President's Message - June 2022


Mary McKelvey

WLALA President 2021-2022

I am intrigued by people who live their lives in service of an ideal greater than themselves, and by how important this quality has been in our country’s evolution and how vital it is to our future.  In the wake of Memorial Day, the dawn of Juneteenth, and the upcoming Fourth of July holiday, it seems the common theme is the tremendous courage of individuals who willingly risk everything for both personal liberty and collective freedom. 

As many of our fundamental freedoms hang in the balance, I find myself compelled to examine the characteristics and motivations of those who voluntarily sacrifice everything to open doors and secure freedom for others.  The passion and selflessness of these brave souls embodies the necessary and potent elements required if we are to continue working toward a more perfect union.  

June is Pride Month and that immediately brings Harvey Milk to mind. His visionary courage moved the needle for the LGBTQIA+ community at a time of unprecedented hatred and hostility.  His bold and unapologetic proclamation of his identity as a gay man and his subsequent election to public office brought fresh hope and inspiration. Milk spoke passionately of the American ideal of equality, proclaiming, “Gay people, we will not win our rights by staying quietly in our closets.… We are coming out to fight the lies, the myths, the distortions. We are coming out to tell the truths about gays, for I am tired of the conspiracy of silence, so I’m going to talk about it. And I want you to talk about it. You must come out.”  He was passionate, persistent, and proud and he inspired others to do the same.  

Milk understood that we are stronger together and worked to build coalitions between diverse groups. He sponsored anti-discrimination bills and spoke on LGBTQIA+ issues locally and nationally, but also established day care centers for working mothers and advocated for the conversion of military facilities into low-income housing.  He was tragically murdered at only 48 years old.  Yet his brief life continues to have a huge impact because he lived the courage of his convictions.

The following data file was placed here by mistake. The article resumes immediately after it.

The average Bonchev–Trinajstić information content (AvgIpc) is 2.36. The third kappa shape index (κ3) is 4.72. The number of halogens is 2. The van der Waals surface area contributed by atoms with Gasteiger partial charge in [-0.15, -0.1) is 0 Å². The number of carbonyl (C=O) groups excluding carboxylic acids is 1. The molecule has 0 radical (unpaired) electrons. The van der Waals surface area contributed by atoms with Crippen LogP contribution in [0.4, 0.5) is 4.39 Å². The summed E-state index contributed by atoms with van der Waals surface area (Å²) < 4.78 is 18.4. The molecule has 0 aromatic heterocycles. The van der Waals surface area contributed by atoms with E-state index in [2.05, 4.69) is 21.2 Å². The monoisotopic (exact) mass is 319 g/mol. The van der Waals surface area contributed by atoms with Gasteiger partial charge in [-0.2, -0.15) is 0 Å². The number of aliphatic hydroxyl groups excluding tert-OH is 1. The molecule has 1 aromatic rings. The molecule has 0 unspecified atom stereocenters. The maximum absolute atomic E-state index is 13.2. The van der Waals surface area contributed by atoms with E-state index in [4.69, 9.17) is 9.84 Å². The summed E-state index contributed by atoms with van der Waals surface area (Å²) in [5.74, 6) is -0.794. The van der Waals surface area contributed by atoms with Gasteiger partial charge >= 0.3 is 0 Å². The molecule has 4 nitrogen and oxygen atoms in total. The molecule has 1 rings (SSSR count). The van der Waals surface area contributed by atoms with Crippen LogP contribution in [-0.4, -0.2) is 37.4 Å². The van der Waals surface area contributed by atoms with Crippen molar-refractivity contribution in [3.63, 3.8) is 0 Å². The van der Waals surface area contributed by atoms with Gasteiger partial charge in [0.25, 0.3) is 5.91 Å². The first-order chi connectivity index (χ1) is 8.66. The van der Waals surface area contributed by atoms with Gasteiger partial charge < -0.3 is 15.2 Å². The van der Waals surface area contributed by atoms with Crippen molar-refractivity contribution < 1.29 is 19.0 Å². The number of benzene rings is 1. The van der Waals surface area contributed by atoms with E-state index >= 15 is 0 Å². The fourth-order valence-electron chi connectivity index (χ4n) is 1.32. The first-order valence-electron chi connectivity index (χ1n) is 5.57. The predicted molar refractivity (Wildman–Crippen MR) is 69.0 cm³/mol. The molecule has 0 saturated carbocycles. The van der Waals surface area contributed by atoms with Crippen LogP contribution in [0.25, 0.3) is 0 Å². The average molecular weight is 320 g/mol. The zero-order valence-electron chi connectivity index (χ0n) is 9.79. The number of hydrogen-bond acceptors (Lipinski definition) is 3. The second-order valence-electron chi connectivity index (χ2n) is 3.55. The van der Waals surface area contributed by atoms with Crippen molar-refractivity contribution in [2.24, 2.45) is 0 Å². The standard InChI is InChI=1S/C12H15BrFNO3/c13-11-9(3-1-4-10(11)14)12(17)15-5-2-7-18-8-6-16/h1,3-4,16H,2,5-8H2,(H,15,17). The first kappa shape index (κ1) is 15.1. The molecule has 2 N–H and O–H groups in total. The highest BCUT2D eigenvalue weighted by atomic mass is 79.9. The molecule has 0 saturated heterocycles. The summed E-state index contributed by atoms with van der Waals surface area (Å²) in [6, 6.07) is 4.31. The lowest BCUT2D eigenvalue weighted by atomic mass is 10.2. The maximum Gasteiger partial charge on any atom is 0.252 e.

Another quintessential freedom fighter who changed the world for so many through her courageous vison and action was Harriet Tubman.   She fought for the rights of women, People of Color, the differently-abled, and the aged, and liberated and inspired countless people through her actions. She repeatedly risked her own life to create the change she passionately envisioned. 

Tubman escaped the horrors of slavery, traveling alone and under the cover of night, to Philadelphia in 1849.  Although now free herself, she voluntarily and repeatedly put her life in danger over the next decade as an operator on the Underground Railroad and made secret return trips to Maryland to help her friends and family escape slavery. With each trip, she exposed herself to certain torture and death that awaited her as an escaped slave.  Most of us cannot even fathom this type of courage. 

But she didn’t stop there.  When the Civil War began, Tubman worked for the Union Army, first as a cook and nurse, and then as an armed scout and spy. In 1863, she became the first woman to lead an armed expedition in the war, liberating more than 700 slaves.

She was involved in the suffrage movement her entire life, fighting not only for the rights of all women, but also for People of Color, the disabled, and the aged.  Tubman was a true human rights activist who fought the larger battle of oppression with an unprecedented courage and commitment.  Her life is a living example of extraordinary courage and what one woman can accomplish in the face of tremendous odds.

History has shown us time and time again that freedom is never free.  The collective freedoms we enjoy today have been earned by the courage and sacrifice of others. More importantly, they can be eradicated if we are not vigilant.  The time for self-examination is now.  We must ask ourselves how we use the freedoms we have inherited – do we use them primarily for individual satisfaction or do we engage our freedoms in the service of the collective good?  If more of us do not focus on the latter, I fear we will ultimately find ourselves in yet another barbarian battle for freedom.  The alternative is a world that works for everyone—a goal achievable if enough can make (even small) conscious sacrifices for greater equality.